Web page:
The Legacy theme continued over at Inkwell letterpress studio on South Park Street, with another interactive print/paper activity. Billed as "Mind your Ps and Qs," prints of common English language phrases originating from the print industry, were created on a 1921 cast iron printing press that uses carbon negative ink made from algae. Like the Dawson Print shop, each participant went home with a print.

On Lower Water Street, the Halifax Collage Collective created a large, paper-based mural collage. Participants were asked to comb through paper-based materials and ephemera like old magazines, journals, drawings, printed material, etc., and select items that they felt contributed to their personal legacy. Using scissors, glue and drawing materials, a paper-based collage was created that encouraged participants to reflect on their personal legacy.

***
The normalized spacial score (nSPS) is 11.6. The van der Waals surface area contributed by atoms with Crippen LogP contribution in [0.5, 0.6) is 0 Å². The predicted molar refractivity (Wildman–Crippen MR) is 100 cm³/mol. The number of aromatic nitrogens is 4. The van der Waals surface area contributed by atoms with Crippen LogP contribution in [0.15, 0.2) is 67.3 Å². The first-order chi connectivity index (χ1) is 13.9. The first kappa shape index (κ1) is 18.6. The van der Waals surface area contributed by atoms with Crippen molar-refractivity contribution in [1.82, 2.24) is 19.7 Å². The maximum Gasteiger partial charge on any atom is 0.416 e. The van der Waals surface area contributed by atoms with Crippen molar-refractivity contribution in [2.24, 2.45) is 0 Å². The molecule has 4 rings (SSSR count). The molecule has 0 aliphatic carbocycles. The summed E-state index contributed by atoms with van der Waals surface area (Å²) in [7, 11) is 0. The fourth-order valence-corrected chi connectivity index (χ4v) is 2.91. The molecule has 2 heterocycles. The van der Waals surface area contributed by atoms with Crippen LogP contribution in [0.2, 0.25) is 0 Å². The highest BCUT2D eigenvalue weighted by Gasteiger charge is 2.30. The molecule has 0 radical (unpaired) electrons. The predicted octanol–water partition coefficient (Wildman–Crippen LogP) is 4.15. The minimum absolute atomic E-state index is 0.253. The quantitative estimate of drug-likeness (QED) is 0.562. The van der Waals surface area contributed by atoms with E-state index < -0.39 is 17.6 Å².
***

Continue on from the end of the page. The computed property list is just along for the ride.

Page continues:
At the Chase Gallery (located in the NS Archives, on the Dalhousie University campus), a group show based on identity called "I Am What I Am," featured works using materials ranging from acrylic, paint and fabric to metal, found objects and paper mâché. Among those featured, was Miya Turnbull, a Japanese Canadian artist living in Nova Scotia whose art practice is informed by Japanese paper work. Among Ms. Turnbull's works was a series of Origami Self Portraits (of crane, frog, heart, box and butterfly) created from colour photographic prints incorporating the artist's eyes and lips. This original approach in utilizing deconstructed facial features in origami was both mesmerizing and unsettling.

While Nocturne is over, "I Am What I Am" continues until Oct. 29th, 2022.
Miya Turnbull origami self portraits

Review by Charles Salmon

Friday, September 30, 2022

First NSBAG Meeting, Sept. 29